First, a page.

New Friends, Armenian Dance, and the 3 Most Memorable Moments this Month: Our Last Day in Yerevan
We spent most of our last day in Yerevan in transit, flying back from our short vacation in Iran. When we got in around 2PM, I realized that I only had a few hours left in the city that had become somewhat of a second home to me.
We decided to spend our last afternoon at our favorite coffee shop, Le Café de Paris. On one of our first explorations into the city we had decided to try the crêpes, and after discovering that they had amazing iced cappuccinos, we kept coming back. As I drank my last coffee in Yerevan, my eyes wandered to watch the tourists on North Avenue, many who were experiencing the city for the first time. I remembered my first encounter with Yerevan, a whirlwind day of new sites and tourist attractions. I left with the feeling you get when you meet somebody new and exciting, a curiosity to know the city better, and a longing to come back.
Over the past month, Yerevan had become like an old friend to me. I had met so many of the fantastic people that make Yerevan the amazing place it is, and I had seen so much of its streets and sites. I knew the area around our hotel so well that I didn’t even need Google maps anymore. I had walked through Republic Square so many times that I almost took it for granted as I passed through it for the last time on my way back to the hotel. As I passed the big fountain, however, I was reminded of the time a little boy pushed me into it on Vardavar, and the music and light shows that take place there every night, especially the one where they decided to play the Star Wars theme song.
We had spent many of our Yerevan nights enjoying the music and light shows in Republic Square, but tonight was something different. Hayk was taking us to Parvana, one of many places in Armenia that acts as a cross between a restaurant and a nightclub. We ordered pork khorovats (Armenian barbecue), and Hayk introduced us to his friends Vruyr, Hayarpi, and Artur. He then asked each of us what our three most memorable things on the trip were. I didn’t really answer his question then, so I will attempt to do so now:
My Three Most Memorable Times in Armenia
1) Visiting Aygepar. It was heartbreaking to see the hardship that the Azerbaijani soldiers are causing by shooting on innocent men, women, and especially children, but it was also incredibly inspiring to meet the people who choose to stay in their homes and protect their village. The people of Aygepar gave us a warm welcome, and it was absolutely humbling to see the bravery, optimism, and love that was in their hearts even though they are put in a life and death situation every day.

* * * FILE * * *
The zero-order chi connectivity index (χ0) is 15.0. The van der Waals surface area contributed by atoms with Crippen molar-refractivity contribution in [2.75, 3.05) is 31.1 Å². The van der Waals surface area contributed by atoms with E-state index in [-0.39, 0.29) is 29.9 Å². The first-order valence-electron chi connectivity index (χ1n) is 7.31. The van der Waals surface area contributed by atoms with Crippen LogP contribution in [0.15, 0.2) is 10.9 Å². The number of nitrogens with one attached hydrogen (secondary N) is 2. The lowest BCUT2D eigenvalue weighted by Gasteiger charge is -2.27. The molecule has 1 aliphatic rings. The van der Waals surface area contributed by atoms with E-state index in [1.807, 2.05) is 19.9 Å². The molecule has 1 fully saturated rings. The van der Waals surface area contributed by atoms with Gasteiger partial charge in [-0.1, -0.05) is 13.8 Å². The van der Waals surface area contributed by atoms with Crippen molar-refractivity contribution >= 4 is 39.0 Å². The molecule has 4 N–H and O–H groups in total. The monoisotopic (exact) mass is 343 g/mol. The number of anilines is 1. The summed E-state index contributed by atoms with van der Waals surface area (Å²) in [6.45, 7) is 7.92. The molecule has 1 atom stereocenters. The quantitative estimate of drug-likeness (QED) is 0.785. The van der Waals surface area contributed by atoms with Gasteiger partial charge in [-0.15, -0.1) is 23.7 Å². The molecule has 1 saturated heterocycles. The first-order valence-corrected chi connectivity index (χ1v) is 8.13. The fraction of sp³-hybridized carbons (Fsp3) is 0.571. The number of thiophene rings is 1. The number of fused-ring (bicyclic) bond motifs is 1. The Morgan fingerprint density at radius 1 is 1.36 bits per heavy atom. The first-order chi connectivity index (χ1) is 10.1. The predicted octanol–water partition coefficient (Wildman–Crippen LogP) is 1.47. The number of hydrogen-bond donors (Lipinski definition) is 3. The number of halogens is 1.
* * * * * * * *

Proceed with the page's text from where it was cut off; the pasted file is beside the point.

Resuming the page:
2) Visiting Shushi. We were introduced to Shushi by our wonderful hosts, Saro and Hasmik. Saro showed us around the city, telling us the stories behind its doors, gates, and ruined buildings, and showed us the geological museum, which he directs. We learned more about the history of Shushi, from Ashot, who directs the history museum, and is devoted to preserving and sharing the history of his city. We also met two young couples who are restoring some of the city’s old ruined buildings to build their homes in. And, of course, my memory of Shushi wouldn’t be complete with the amazing dinners cooked for us by Hasmik, who makes the best dolma I’ve ever eaten.
3) Vardavar. How could I forget wandering through Yerevan, soaked from head to toe, scanning warily for the next person to dump water on? It’s not every day that you get thrown into multiple fountains, or, in Anahit’s case, a grandma exclaims “Sirun es!” (“You’re beautiful!”) as she dumps a full bucket of water down your back. We got to see how people were celebrating in three different parts of the city, and it was a nice break from our working schedule.
I suppose the fourth most memorable thing was our night at Parvana. We would stop eating every time an upbeat Armenian song came on, and try to follow along as Hayarpi and Vruyr (two of Hayk’s friends) tried to teach us new dance steps. Then the Iranian tourists started requesting Iranian pop songs (which are much more like American pop songs), and we convinced Hayarpi, Vruyr, and Hayk to dance with us to those as well.
We danced until after midnight, when we had to finish packing up, and go to the airport for our 4:45 AM flight. As I sat on the airplane, watching the lights of my beloved city disappear, I remembered our last knatz (a long, heartfelt Armenian toast) at Parvana, when we drank to old friends and new friends, to our love for our motherland, and to the incredible month we had spent together, and our continuing journey.
For more information on Parvana, check out TripAdvisor https://www.tripadvisor.com/Restaurant_Review-g293932-d4179859-Reviews-Parvana-Yerevan.html
Parvana's Website, only in Armenian http://parvana.info.am
Address: Hrazdan River Ravine, Yerevan 0013, Armenia